Friday, October 23, 2009

Egyptian Animal Mummies

The latest issue of National Geographic has an article on Egyptian Animal mummies. As is usual with the magazine, there are a lot of good photos and the article is otherwise short. The article does have some interesting content however.

The article mentions some work done by Dr. Salima Ikram on mummification. She has attempted to mummify a number of rabbits and used different methods of mummification with each. Here are the results:

1) Cover the dead rabbit in natron without removing the internal organs – this was a complete failure.
2) Remove the rabbit’s organs, stuff it with natron and cover the exterior in natron – this worked.
3) Another rabbit was stuffed with natron contained in linen bags – this resulted in much less of a “mess” (the Natron gets soggy and “disgusting” if it is put inside the corpse without the linen bag), which probably explains why linen bags filled with natron sometimes turn up embalming caches.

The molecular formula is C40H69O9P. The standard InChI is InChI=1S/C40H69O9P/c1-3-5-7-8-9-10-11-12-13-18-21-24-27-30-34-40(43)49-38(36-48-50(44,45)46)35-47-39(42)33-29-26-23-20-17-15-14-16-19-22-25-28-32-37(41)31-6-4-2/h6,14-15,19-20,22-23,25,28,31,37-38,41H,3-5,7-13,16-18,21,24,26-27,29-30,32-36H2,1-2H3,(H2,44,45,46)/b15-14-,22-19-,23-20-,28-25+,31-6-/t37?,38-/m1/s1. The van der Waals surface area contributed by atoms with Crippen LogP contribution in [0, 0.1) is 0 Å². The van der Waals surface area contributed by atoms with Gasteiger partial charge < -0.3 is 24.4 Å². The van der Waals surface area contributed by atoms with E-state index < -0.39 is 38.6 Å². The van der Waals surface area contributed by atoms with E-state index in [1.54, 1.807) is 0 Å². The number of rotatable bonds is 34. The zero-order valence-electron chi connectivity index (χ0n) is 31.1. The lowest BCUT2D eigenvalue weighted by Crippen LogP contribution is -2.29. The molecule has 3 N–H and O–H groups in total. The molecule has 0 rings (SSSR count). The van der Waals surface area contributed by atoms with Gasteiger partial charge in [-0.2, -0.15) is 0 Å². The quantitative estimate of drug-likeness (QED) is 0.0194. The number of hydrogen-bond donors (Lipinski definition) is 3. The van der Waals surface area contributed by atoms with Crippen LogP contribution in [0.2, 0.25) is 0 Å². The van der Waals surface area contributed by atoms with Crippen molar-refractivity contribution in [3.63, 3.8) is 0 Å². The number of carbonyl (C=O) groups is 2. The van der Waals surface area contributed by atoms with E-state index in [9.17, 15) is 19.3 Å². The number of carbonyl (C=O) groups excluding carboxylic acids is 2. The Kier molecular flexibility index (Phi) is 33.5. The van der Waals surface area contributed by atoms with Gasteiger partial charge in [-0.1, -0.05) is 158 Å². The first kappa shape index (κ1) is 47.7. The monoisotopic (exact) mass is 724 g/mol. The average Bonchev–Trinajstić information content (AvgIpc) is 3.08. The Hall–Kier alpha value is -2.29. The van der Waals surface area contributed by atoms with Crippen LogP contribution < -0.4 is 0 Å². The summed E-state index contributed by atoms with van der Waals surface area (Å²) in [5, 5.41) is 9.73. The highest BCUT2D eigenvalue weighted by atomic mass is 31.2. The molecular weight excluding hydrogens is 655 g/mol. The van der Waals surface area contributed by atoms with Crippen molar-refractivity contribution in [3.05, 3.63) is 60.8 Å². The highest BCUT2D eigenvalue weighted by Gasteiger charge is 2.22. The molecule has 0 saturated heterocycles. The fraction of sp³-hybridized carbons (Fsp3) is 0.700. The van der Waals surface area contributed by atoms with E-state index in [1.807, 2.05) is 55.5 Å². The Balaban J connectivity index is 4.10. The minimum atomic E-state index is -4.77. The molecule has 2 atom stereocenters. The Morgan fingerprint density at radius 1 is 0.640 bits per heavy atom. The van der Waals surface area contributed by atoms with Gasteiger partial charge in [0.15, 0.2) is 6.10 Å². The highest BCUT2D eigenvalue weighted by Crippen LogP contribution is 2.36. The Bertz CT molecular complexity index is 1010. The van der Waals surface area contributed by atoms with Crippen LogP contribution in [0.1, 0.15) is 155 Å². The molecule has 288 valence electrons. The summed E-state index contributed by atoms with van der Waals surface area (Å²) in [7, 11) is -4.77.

4) A fourth rabbit was mummified after having a turpentine and cedar oil enema to destroy its internal organs. This method of mummification was described by Herodotus and scholars have long been skeptical of the Greek historian’s description of the process. However, Herodotus may have been right, as the enema destroyed all of the internal organs except the heart (which needed to be left in the body per Egyptian religious beliefs).

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